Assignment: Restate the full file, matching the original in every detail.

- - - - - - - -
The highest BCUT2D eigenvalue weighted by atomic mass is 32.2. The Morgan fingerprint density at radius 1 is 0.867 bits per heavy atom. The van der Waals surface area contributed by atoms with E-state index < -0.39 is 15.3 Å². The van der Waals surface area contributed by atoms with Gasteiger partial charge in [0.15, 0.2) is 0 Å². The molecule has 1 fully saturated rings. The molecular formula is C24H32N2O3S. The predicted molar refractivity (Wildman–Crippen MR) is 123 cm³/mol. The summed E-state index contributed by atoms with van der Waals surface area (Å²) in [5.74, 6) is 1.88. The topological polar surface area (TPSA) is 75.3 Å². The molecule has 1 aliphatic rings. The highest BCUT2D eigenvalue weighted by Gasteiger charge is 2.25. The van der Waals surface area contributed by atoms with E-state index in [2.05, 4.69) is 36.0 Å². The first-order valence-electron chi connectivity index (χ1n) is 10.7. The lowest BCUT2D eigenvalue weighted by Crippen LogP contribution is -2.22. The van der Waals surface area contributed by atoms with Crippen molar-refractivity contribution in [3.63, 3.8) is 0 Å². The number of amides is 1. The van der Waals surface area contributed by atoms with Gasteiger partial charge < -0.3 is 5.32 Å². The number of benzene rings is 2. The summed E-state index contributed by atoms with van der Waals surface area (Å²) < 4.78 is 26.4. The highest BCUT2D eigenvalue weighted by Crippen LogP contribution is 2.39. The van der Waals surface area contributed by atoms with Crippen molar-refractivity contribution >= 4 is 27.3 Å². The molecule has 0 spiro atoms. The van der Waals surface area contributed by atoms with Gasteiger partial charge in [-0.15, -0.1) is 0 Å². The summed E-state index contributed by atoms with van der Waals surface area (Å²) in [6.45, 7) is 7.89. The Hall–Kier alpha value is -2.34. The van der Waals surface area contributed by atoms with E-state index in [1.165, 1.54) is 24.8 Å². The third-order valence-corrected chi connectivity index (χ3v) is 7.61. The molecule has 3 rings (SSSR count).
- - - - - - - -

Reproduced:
The highest BCUT2D eigenvalue weighted by atomic mass is 32.2. The Morgan fingerprint density at radius 1 is 0.867 bits per heavy atom. The van der Waals surface area contributed by atoms with E-state index < -0.39 is 15.3 Å². The van der Waals surface area contributed by atoms with Gasteiger partial charge in [0.15, 0.2) is 0 Å². The molecule has 1 fully saturated rings. The molecular formula is C24H32N2O3S. The predicted molar refractivity (Wildman–Crippen MR) is 123 cm³/mol. The summed E-state index contributed by atoms with van der Waals surface area (Å²) in [5.74, 6) is 1.88. The topological polar surface area (TPSA) is 75.3 Å². The molecule has 1 aliphatic rings. The highest BCUT2D eigenvalue weighted by Gasteiger charge is 2.25. The van der Waals surface area contributed by atoms with E-state index in [2.05, 4.69) is 36.0 Å². The first-order valence-electron chi connectivity index (χ1n) is 10.7. The lowest BCUT2D eigenvalue weighted by Crippen LogP contribution is -2.22. The van der Waals surface area contributed by atoms with Crippen molar-refractivity contribution in [3.63, 3.8) is 0 Å². The number of amides is 1. The van der Waals surface area contributed by atoms with Gasteiger partial charge < -0.3 is 5.32 Å². The number of benzene rings is 2. The summed E-state index contributed by atoms with van der Waals surface area (Å²) < 4.78 is 26.4. The highest BCUT2D eigenvalue weighted by Crippen LogP contribution is 2.39. The van der Waals surface area contributed by atoms with Crippen molar-refractivity contribution >= 4 is 27.3 Å². The molecule has 0 spiro atoms. The van der Waals surface area contributed by atoms with Gasteiger partial charge in [-0.15, -0.1) is 0 Å². The summed E-state index contributed by atoms with van der Waals surface area (Å²) in [6.45, 7) is 7.89. The Hall–Kier alpha value is -2.34. The van der Waals surface area contributed by atoms with E-state index in [1.165, 1.54) is 24.8 Å². The third-order valence-corrected chi connectivity index (χ3v) is 7.61. The molecule has 3 rings (SSSR count).